The FBI received a court order, which today allowed them to kill the hell out of a massive botnet by taking out a piece of malware called Coreflood. Usually, when someone wants to shut down a botnet, they just, you know, shut it down by taking the servers that host it offline. But this recent action allowed them to really salt the earth, shutting down the actual software behind it. The feds haven't been permitted to do this before—because the old idea was that any group behind such an act would be just as guilty of hacking as those big, bad botnet guys. [Ars Technica]
Here's some clarification from the original article:
The Feds were not installing software on to users' computers. What they did was swap out the command & control servers used by the botnet. When the malware attempted to phone home to the servers, they would receive back a command to disable their harmful code. This was essentially nothing more than a man-in-the-middle attack against the malware; a user would never notice something happened.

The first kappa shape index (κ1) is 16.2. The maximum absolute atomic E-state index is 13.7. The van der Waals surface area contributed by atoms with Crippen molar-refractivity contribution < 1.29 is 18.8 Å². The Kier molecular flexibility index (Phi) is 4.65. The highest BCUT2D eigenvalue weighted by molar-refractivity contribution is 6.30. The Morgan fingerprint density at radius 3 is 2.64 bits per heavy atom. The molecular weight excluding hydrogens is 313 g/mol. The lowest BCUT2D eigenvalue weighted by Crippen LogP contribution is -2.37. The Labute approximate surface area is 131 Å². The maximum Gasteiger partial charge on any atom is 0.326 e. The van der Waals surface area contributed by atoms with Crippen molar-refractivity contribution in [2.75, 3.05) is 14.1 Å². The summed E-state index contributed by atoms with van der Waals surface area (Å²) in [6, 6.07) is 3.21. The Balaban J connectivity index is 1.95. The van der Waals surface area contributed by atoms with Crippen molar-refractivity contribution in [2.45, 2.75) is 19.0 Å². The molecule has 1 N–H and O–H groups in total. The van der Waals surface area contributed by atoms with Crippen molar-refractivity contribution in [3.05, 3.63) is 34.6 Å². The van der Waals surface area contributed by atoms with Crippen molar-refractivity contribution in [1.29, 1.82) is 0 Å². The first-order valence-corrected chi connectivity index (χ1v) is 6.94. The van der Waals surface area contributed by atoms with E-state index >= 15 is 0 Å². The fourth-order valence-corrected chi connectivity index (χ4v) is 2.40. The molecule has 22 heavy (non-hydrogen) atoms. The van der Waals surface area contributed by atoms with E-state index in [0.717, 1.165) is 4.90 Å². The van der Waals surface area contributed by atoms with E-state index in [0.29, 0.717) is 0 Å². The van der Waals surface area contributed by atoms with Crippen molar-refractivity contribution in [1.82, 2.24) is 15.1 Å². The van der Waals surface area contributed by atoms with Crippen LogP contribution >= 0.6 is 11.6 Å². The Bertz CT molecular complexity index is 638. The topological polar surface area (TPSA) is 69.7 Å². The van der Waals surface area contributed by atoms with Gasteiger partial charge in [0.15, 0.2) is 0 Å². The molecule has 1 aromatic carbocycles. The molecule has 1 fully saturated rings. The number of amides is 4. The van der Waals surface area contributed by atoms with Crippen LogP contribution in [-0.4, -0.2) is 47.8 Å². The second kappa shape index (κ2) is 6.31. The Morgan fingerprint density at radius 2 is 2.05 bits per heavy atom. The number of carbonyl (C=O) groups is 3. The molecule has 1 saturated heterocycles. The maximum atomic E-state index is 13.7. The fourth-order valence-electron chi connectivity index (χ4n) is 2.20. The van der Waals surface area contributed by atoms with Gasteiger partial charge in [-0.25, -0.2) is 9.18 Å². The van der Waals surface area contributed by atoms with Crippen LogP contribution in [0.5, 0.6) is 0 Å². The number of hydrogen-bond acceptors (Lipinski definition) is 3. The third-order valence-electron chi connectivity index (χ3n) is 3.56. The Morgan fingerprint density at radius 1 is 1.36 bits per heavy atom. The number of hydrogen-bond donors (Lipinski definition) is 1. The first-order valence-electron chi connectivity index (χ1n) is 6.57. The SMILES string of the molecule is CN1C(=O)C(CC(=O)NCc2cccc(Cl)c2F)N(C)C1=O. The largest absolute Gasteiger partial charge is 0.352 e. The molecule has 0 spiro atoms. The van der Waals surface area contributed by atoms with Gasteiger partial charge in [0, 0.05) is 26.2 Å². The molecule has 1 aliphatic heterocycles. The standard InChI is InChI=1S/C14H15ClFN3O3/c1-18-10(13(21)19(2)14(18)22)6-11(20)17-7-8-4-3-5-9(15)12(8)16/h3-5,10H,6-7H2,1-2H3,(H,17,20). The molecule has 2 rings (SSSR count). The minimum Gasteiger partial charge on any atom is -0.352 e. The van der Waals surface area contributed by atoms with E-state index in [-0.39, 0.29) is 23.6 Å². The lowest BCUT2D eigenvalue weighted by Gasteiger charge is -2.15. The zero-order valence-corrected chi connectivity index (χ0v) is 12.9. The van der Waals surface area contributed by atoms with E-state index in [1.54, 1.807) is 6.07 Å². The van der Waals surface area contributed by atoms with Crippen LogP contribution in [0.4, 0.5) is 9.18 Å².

Microsoft, on the other hand, updated their Malicous Software Removal Tool, and I assume Security Essentials as well, to actually delete the malware files. As long as the user was diligent about running system updates and virus scans, they had nothing to worry about. Microsoft was the one installing software on to users' computers, not the Feds.
The only Big Brother moments I found in the article was the Feds recording the IP address of any malware piece that checked-in to the new, Fed-run servers. They would then forward that address on to the appropriate ISP, and the ISP would then inform the user that their computer was infected. This is a clear case of attempting to protect people from their own carelessness. Did it cross a line? I don't know; I'm not an expert on privacy law or ethics.
I can understand both sides of the issue. On the one hand, it is kind of creepy to receive a letter informing you that your machine is infected. How did they know that? What's going on? Not to mention it is sort of pulling an "iRobot" by protecting people from themselves.
On the other hand, it's lazy and uninformed users who helped to spread the Conficker worm all over the globe. In that case, all people had to do was install a months-old security update, and the malware would have been killed dead. But it was allowed to linger, and caused millions, if not billions, of dollars in damage and lost time.